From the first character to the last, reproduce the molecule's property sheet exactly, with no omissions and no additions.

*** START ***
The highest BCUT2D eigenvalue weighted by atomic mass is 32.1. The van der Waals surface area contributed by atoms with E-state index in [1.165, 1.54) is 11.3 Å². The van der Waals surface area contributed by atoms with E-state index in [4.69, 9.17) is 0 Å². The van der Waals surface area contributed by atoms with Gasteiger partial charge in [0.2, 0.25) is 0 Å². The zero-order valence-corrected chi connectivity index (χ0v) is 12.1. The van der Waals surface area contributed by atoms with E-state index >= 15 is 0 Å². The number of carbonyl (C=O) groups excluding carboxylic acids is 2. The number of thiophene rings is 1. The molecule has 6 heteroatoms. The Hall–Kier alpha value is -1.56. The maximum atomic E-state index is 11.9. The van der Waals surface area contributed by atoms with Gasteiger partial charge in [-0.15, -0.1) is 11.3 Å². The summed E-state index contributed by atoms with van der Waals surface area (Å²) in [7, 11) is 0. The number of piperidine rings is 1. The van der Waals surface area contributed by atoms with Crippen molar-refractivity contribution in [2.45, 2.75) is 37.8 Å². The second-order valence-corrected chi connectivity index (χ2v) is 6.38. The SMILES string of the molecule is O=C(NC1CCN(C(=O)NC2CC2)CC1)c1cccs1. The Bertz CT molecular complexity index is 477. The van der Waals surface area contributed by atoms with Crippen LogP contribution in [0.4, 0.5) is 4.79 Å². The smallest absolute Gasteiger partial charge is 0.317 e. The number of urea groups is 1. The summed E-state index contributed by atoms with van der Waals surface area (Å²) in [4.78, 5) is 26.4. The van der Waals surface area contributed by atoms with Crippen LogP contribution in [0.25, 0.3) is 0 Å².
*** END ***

The highest BCUT2D eigenvalue weighted by atomic mass is 32.1. The van der Waals surface area contributed by atoms with E-state index in [1.165, 1.54) is 11.3 Å². The van der Waals surface area contributed by atoms with E-state index in [4.69, 9.17) is 0 Å². The van der Waals surface area contributed by atoms with Gasteiger partial charge in [0.2, 0.25) is 0 Å². The zero-order valence-corrected chi connectivity index (χ0v) is 12.1. The van der Waals surface area contributed by atoms with E-state index >= 15 is 0 Å². The number of carbonyl (C=O) groups excluding carboxylic acids is 2. The number of thiophene rings is 1. The molecule has 6 heteroatoms. The Hall–Kier alpha value is -1.56. The maximum atomic E-state index is 11.9. The van der Waals surface area contributed by atoms with Gasteiger partial charge in [-0.15, -0.1) is 11.3 Å². The summed E-state index contributed by atoms with van der Waals surface area (Å²) in [7, 11) is 0. The number of piperidine rings is 1. The van der Waals surface area contributed by atoms with Crippen molar-refractivity contribution in [2.45, 2.75) is 37.8 Å². The second-order valence-corrected chi connectivity index (χ2v) is 6.38. The SMILES string of the molecule is O=C(NC1CCN(C(=O)NC2CC2)CC1)c1cccs1. The Bertz CT molecular complexity index is 477. The van der Waals surface area contributed by atoms with Crippen LogP contribution in [0.4, 0.5) is 4.79 Å². The smallest absolute Gasteiger partial charge is 0.317 e. The number of urea groups is 1. The summed E-state index contributed by atoms with van der Waals surface area (Å²) in [4.78, 5) is 26.4. The van der Waals surface area contributed by atoms with Crippen LogP contribution in [0.25, 0.3) is 0 Å².